Director: Rian Johnson
Starring: Daniel Craig, Ana de Armas, Chris Evans, Jamie Lee Curtis, Michael Shannon, Don Johnson, Toni Collette, LaKeith Stanfield, Noah Segan, Christopher Plummer, Katherine Langford, Jaeden Martell
While the classic whodunit has been all but absent from the big screen for some time, it has been a generic staple of television programming for decades. From Murder, She Wrote to Midsomer Murders to Death in Paradise, the pleasure of its formulaic structure makes it perfect for self-contained, episodic storytelling. With the ridiculously entertaining Knives Out, however, writer-director Rian Johnson reminds us of the effectiveness of the whodunit as a big screen product. Coming up for air between his Star Wars commitments, Johnson returns to his crime roots – his debut feature, 2005’s Brick, transported the hard boiled detective genre to a high school setting – to bring us a film that is equal parts homage to and parody of the classic Agatha Christie formula. Continue reading
Director: Dennis Lee
Starring: Jason Spevack, Toni Collette, Michael Sheen, Samantha Weinstein
Over the last decade and a bit the quirky, dysfunctional family ‘dramedy’ has been a staple of the American Indie cinema. With the provocatively titled Jesus Henry Christ, writer and director Dennis Lee again ventures into this familiar territory.
The film revolves around four suitably oddball characters. Henry is a child genius who has the amazing ability to remember perfectly everything he has ever seen. He lives with his over-protective single mother, who he simply calls Patricia, whose cautiousness results from having lost her mother and elder siblings to a series of ridiculous accidents. Henry’s quest to discover the identity of his father brings them into contact with Dr. Slavkin O’Hara, the university professor who is potentially Henry’s sperm donor father, and his daughter Audrey, a stone-faced teenager suitably messed up after having been used as a real life subject in her father’s research on the social programming of gender.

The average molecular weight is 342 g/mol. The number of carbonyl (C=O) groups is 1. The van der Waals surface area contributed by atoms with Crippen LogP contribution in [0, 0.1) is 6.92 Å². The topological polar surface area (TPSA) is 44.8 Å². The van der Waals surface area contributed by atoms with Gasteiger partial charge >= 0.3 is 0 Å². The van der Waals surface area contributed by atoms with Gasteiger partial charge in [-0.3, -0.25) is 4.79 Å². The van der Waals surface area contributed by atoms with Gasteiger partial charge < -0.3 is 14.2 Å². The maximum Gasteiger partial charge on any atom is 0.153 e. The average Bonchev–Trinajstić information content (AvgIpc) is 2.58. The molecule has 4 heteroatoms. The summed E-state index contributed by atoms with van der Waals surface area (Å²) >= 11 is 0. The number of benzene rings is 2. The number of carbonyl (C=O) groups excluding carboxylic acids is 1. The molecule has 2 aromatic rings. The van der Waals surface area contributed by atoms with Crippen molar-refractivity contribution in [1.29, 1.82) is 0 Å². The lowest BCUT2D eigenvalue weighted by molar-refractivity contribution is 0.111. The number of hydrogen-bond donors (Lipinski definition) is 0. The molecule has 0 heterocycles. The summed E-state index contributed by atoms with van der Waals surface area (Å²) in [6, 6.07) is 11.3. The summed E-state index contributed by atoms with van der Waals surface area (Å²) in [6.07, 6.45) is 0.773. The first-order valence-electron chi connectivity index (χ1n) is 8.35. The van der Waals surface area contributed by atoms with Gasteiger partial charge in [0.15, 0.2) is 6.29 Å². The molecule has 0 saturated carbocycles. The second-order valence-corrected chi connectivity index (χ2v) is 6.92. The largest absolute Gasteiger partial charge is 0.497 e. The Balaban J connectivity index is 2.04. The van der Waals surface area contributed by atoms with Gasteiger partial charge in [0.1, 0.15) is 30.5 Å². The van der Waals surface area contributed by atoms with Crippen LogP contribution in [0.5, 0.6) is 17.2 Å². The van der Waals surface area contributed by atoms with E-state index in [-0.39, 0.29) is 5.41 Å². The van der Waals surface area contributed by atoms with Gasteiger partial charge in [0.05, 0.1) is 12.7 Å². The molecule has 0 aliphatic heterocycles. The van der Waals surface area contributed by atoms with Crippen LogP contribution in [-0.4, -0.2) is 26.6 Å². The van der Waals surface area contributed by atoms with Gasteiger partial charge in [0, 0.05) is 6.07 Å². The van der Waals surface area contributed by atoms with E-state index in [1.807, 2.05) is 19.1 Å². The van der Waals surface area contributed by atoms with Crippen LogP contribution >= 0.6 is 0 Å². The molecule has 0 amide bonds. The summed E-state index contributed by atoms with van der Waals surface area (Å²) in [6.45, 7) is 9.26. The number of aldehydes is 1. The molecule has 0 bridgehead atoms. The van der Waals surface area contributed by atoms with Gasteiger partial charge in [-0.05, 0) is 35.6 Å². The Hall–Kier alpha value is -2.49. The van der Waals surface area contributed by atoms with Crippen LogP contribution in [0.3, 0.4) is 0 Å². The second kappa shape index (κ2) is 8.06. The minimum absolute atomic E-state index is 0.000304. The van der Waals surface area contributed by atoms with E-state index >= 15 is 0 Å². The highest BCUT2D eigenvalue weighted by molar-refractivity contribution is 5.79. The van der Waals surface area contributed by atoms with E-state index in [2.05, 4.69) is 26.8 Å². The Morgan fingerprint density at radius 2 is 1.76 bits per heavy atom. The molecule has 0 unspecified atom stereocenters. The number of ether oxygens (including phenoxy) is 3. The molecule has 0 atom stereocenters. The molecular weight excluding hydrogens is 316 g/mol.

Beneath this surface level of quirky characters and witty dialogue, at the heart of the film is a comparatively straight forward central theme: the importance to family to one’s sense of identity. All of these four central characters are suffering as a result of a missing connection to a father or mother or sibling.
Obviously shooting for a deadpan vibe somewhere between Little Miss Sunshine and the films of Wes Anderson, where Jesus Henry Christ falls short is that its relentless pursuit of quirkiness and wit doesn’t allow for any believability. If a film can’t get you to suspend your disbelief enough to accept what you are seeing as being on some level real you simply won’t care about the characters enough to truly empathise, and unfortunately that is what happens here.
Jesus Henry Christ just doesn’t quite hit the mark. It is quirky and oddball without every really being funny and it is thought provoking without ever being really moving.
Rating – ★★
Review by Duncan McLean